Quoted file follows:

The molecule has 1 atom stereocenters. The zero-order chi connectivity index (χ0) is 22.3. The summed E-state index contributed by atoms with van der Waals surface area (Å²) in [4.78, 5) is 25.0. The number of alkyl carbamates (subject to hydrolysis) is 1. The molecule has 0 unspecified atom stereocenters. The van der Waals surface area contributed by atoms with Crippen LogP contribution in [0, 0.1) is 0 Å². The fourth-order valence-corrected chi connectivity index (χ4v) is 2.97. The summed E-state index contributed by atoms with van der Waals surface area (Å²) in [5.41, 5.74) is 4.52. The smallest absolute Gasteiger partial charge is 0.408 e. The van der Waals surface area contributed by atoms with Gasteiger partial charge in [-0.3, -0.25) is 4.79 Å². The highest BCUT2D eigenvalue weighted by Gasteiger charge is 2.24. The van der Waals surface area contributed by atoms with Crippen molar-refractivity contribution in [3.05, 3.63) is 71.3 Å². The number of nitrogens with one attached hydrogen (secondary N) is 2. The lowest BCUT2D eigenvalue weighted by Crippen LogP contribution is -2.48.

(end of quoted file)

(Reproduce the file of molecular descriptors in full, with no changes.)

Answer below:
The molecule has 1 atom stereocenters. The zero-order chi connectivity index (χ0) is 22.3. The summed E-state index contributed by atoms with van der Waals surface area (Å²) in [4.78, 5) is 25.0. The number of alkyl carbamates (subject to hydrolysis) is 1. The molecule has 0 unspecified atom stereocenters. The van der Waals surface area contributed by atoms with Crippen LogP contribution in [0, 0.1) is 0 Å². The fourth-order valence-corrected chi connectivity index (χ4v) is 2.97. The summed E-state index contributed by atoms with van der Waals surface area (Å²) in [5.41, 5.74) is 4.52. The smallest absolute Gasteiger partial charge is 0.408 e. The van der Waals surface area contributed by atoms with Gasteiger partial charge in [-0.3, -0.25) is 4.79 Å². The highest BCUT2D eigenvalue weighted by Gasteiger charge is 2.24. The van der Waals surface area contributed by atoms with Crippen molar-refractivity contribution in [3.05, 3.63) is 71.3 Å². The number of nitrogens with one attached hydrogen (secondary N) is 2. The lowest BCUT2D eigenvalue weighted by Crippen LogP contribution is -2.48.